Falcons look to replace “Boo Boo” Gates in secondary, will take team effort


Ryland Ward

Tara Jones and Tara Jones

Despite the loss of safety Jerry “Boo Boo” Gates, the Falcons are not looking for a star to replace him. Rather, the 2014 edition of the BG secondary will look to grow as a unit.

“I don’t think we need any all-stars out there [in the secondary],” Head Coach Dino Babers said. “It’s a long day and they cover a lot of ground each football play, so we need a group of guys to step up.”

Redshirt senior and defensive back Jude Adjei-Barimah said the team has plenty of players capable of stepping up in the secondary.

“A lot of guys [on this team] have played a lot of football,” he said. “Boo Boo was a great player, but we have guys that are ready. We shouldn’t miss a beat.”

Ryland Ward, also a redshirt senior and defensive back, said even though the Falcons did lose key players in the secondary, they still have a veteran bunch.

“Even though we have new guys coming in, it’s the same guys that have been here for the last four or five years that’s playing,” Ward said. “Even though they weren’t starters, they’ve got a handful of playing time.”

Ward and the other secondary veterans have been emphasizing to the younger players getting more touches on the ball on defense, forcing turnovers and especially toughness.

“The thing that we emphasize is competing and fighting through being tired,” he said. “Everybody’s going to be tired. This is everybody’s first year going through this type of offense … so I think the main thing we preach is toughness and endurance and fighting through fatigue.”

Baber’s fast tempo has not only had a large impact on the Falcon offense, but has also effected the defense as well.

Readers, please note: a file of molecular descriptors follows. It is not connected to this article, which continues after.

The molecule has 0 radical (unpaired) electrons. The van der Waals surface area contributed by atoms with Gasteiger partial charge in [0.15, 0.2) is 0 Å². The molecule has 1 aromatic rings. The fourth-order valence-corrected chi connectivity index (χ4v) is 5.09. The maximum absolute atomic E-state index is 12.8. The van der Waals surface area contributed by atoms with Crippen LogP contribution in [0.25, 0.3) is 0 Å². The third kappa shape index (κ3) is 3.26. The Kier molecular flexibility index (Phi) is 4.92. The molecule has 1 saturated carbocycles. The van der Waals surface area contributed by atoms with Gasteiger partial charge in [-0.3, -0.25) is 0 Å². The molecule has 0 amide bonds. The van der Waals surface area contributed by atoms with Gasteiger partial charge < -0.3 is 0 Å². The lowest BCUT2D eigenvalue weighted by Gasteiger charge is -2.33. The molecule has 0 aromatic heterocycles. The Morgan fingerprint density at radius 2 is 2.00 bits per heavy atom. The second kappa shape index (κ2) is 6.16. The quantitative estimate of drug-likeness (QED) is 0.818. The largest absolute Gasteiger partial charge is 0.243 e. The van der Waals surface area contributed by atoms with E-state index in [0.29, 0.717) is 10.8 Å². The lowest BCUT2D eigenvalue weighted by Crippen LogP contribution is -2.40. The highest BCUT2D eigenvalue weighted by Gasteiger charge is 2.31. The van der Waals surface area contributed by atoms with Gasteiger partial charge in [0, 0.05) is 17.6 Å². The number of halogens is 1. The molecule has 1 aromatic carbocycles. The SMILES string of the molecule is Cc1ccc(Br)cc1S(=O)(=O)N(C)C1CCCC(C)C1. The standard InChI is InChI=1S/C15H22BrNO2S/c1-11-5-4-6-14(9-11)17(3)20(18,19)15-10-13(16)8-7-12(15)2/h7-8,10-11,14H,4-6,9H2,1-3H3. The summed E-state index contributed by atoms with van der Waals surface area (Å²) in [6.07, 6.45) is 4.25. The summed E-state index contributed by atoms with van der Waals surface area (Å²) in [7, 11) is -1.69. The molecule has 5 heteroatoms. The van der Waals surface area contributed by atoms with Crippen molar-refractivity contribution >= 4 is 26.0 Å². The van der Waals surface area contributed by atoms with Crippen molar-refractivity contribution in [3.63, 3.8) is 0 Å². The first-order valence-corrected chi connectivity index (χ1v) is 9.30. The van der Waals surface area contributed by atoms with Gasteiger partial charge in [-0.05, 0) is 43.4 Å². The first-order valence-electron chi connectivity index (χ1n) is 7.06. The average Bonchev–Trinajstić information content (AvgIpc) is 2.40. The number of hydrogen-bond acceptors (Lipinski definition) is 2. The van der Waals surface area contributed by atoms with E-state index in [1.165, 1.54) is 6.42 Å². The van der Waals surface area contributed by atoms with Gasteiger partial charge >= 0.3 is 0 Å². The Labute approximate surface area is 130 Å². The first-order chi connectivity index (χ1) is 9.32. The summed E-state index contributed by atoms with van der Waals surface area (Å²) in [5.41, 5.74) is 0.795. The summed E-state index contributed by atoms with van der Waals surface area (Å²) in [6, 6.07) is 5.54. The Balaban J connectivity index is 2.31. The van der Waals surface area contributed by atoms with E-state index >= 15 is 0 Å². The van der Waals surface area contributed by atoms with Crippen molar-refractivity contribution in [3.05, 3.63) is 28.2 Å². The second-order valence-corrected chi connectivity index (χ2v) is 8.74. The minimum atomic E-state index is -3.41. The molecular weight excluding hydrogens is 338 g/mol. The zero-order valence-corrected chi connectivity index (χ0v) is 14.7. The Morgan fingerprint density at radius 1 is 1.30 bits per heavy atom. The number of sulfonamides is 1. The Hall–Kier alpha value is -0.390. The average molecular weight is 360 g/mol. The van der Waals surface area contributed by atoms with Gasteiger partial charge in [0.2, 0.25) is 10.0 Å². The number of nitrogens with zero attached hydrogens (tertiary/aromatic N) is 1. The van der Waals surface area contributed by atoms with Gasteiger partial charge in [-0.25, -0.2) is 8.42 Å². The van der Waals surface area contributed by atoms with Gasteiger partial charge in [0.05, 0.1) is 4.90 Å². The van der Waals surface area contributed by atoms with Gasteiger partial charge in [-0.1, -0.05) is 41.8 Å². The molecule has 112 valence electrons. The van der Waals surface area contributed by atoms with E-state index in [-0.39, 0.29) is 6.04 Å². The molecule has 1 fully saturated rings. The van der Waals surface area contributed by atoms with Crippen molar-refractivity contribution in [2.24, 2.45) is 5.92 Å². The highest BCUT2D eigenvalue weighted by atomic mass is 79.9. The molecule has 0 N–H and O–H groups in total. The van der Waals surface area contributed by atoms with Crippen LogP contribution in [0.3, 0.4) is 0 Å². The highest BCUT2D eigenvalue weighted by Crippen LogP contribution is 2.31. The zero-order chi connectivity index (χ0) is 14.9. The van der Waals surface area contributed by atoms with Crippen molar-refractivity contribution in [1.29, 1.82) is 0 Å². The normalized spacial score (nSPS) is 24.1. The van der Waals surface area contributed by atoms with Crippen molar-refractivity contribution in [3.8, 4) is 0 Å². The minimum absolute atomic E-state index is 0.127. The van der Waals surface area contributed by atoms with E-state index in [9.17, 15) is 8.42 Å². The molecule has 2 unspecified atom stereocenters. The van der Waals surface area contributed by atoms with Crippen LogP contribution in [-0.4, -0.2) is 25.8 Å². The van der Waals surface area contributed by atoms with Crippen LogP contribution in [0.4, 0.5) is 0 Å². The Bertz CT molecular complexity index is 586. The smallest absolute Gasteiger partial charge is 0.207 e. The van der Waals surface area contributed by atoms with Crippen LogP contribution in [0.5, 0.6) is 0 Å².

“The offense has pushed us to be faster,” Adjei-Barimah said. “They have pushed us to be more sharp … I think that’s pushed as a defense to be ready for other teams.”

Ward agreed that playing against their own offense will better prepare them for their quicker opponents this season.

“Last year, we really didn’t know what to expect [from other up-tempo teams],” Ward said. “We knew they would go fast on us. It’s one thing to practice against it, but it’s another thing to play the actual thing. I think we’ll be really prepared. I don’t think we’ll have any difficult problems, as far as the tempo.”

Babers has been stressing to the secondary players not trying to do things outside of their abilities, but while also staying aggressive. To be successful, the players will need to keep the ball in front of them and tackle in space, he said.

Adjei-Barimah said the secondary’s focus is making plays and changing games. As an upperclassman, he understands it is their responsibility to set the precedent and make those type of plays.

“As a group, the secondary is very important,” Adjei-Barimah said. “We’re the last line of defense so we have to make sure that if anything happens up front, we’re able to save the play and let us play another down.”